RD February Blurb
In praise of water
Railways have a love – hate relationship with water. For 150 years water was the fundamental source of power on rail, and still is in a less obvious way for most of the electrified railways of today. Max Michell reminisces about a special piece of railway that skirts the waters of the Hawkesbury River and Mullet Creek, north of Sydney, and was a part of his life for six years.
A selection of recent railway photographs from around Australia.
Around the Silver City
Situated in the far west of New South Wales, Broken Hill (aka The Silver City) is home to the world’s largest silver, lead and zinc mine, established by Broken Hill Proprietary Company Limited (now BHP Billiton). During 2016, Railway Digest regulars John Hoyle, Larry Zanker and Bob Grant visited Broken Hill, and recorded some typical scenes of regular operations around this remote but important rail centre.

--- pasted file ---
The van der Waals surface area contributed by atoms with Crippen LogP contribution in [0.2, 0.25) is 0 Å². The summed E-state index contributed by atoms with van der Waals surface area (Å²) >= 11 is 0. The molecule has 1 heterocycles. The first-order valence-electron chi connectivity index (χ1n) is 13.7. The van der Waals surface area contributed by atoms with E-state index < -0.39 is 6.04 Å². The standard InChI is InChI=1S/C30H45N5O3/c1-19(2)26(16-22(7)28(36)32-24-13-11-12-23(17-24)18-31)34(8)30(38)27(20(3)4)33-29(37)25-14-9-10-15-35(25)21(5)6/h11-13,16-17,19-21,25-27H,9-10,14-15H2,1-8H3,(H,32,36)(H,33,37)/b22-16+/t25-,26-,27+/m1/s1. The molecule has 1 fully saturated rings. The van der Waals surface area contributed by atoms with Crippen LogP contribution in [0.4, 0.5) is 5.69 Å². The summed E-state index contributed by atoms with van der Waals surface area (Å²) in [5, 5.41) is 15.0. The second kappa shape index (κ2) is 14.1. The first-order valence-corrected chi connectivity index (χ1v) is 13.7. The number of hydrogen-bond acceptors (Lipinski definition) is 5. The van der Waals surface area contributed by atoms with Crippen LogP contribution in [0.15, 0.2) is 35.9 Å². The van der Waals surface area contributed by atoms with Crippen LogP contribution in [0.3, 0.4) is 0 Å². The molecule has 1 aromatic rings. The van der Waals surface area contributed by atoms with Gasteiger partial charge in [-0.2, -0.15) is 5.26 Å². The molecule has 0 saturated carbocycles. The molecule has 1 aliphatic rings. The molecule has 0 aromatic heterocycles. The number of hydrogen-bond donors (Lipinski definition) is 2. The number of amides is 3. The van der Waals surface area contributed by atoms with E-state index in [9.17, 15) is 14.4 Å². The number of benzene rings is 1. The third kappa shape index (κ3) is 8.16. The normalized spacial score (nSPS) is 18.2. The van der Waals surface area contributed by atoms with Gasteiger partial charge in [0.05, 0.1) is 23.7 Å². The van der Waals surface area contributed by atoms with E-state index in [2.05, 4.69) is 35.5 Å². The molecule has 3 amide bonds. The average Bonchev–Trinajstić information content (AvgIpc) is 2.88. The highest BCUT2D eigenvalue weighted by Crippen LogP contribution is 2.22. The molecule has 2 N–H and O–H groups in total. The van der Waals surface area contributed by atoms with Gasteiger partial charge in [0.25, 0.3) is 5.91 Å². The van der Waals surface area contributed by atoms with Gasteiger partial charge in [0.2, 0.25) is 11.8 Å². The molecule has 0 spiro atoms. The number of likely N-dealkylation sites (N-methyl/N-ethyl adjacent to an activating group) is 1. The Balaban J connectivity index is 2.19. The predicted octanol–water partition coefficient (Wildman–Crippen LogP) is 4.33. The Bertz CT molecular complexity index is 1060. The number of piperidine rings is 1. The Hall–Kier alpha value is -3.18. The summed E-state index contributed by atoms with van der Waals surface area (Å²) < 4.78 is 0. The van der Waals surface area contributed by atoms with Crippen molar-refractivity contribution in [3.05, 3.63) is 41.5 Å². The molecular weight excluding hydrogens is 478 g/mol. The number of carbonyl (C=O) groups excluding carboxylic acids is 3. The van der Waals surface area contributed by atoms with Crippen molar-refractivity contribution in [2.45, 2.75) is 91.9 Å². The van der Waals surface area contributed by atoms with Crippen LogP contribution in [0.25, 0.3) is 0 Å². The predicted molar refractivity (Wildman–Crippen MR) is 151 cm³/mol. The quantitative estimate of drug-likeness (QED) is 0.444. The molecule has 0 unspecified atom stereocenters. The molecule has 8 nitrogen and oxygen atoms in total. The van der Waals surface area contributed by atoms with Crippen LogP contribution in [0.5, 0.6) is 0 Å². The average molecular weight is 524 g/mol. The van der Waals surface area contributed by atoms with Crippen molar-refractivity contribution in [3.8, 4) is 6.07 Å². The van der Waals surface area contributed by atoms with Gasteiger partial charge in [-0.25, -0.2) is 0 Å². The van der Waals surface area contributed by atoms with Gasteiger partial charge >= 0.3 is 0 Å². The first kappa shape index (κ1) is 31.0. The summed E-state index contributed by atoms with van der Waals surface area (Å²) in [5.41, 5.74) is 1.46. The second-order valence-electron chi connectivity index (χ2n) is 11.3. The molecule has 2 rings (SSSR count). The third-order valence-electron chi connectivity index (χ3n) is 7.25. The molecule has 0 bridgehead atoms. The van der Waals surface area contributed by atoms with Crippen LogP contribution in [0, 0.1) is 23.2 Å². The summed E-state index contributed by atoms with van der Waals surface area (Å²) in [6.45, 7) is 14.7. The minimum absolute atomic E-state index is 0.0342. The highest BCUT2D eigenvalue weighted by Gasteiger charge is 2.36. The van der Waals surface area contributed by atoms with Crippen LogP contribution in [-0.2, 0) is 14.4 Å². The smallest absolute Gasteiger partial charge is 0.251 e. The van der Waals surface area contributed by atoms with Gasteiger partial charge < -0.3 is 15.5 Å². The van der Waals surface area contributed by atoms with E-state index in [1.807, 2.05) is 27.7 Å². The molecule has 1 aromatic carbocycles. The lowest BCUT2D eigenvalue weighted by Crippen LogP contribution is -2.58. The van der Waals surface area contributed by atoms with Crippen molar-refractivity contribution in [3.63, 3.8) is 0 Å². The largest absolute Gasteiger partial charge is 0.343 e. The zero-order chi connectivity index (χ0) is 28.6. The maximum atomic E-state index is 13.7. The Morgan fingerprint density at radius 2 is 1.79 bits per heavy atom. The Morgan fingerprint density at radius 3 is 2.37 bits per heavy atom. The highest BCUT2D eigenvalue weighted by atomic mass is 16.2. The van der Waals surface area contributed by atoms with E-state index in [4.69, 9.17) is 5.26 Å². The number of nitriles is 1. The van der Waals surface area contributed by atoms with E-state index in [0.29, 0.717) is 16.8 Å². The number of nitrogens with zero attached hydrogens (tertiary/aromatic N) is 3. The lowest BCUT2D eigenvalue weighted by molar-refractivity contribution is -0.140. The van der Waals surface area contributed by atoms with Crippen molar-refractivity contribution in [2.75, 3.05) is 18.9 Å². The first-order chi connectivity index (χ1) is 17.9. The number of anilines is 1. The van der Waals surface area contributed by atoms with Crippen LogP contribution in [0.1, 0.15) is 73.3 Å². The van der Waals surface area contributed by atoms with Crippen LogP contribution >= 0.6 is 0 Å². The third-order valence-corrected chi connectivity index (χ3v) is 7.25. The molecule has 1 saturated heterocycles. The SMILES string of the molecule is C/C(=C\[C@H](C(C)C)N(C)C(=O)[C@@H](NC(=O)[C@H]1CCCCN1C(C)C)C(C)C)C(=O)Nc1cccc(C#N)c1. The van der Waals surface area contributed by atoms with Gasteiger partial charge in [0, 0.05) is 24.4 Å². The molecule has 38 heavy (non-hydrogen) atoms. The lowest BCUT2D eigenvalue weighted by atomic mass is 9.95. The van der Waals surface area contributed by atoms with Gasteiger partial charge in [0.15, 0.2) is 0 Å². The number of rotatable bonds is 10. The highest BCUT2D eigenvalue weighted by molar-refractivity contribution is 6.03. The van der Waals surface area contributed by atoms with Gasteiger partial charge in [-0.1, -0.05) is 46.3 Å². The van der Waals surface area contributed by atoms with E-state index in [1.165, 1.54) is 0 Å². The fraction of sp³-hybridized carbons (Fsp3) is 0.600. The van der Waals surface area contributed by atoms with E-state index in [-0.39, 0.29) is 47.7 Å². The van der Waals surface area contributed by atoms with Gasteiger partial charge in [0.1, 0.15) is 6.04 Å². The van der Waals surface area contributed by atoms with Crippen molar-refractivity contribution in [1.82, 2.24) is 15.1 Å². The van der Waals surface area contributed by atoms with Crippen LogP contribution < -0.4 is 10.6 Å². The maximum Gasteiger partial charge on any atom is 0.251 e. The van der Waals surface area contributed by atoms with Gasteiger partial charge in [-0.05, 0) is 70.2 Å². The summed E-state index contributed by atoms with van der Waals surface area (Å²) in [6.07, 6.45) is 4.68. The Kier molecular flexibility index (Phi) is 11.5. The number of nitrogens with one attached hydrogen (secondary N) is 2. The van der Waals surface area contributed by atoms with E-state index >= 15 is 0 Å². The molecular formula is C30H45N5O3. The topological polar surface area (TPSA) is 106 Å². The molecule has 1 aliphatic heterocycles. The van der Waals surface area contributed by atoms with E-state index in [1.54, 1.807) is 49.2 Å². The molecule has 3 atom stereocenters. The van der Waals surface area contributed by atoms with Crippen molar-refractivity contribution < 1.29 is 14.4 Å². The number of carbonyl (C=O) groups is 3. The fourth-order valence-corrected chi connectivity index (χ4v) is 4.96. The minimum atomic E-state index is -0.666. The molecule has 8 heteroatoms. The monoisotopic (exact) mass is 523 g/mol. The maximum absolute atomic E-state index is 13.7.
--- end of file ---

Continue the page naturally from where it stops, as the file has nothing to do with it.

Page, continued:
The Ida Bay Railway, Tasmania
Proudly proclaimed as ‘the last operating bush tramway in Tasmania’ and ‘the most southerly railway in Australia’, the Ida Bay Railway in south-eastern Tasmania provides passengers with an educative and entertaining glimpse of narrow-gauge operations in the island state. Over the Christmas break, Phil Vergison paid a visit to this charming little railway, which he describes as both ‘quaint’ and ‘quirky’.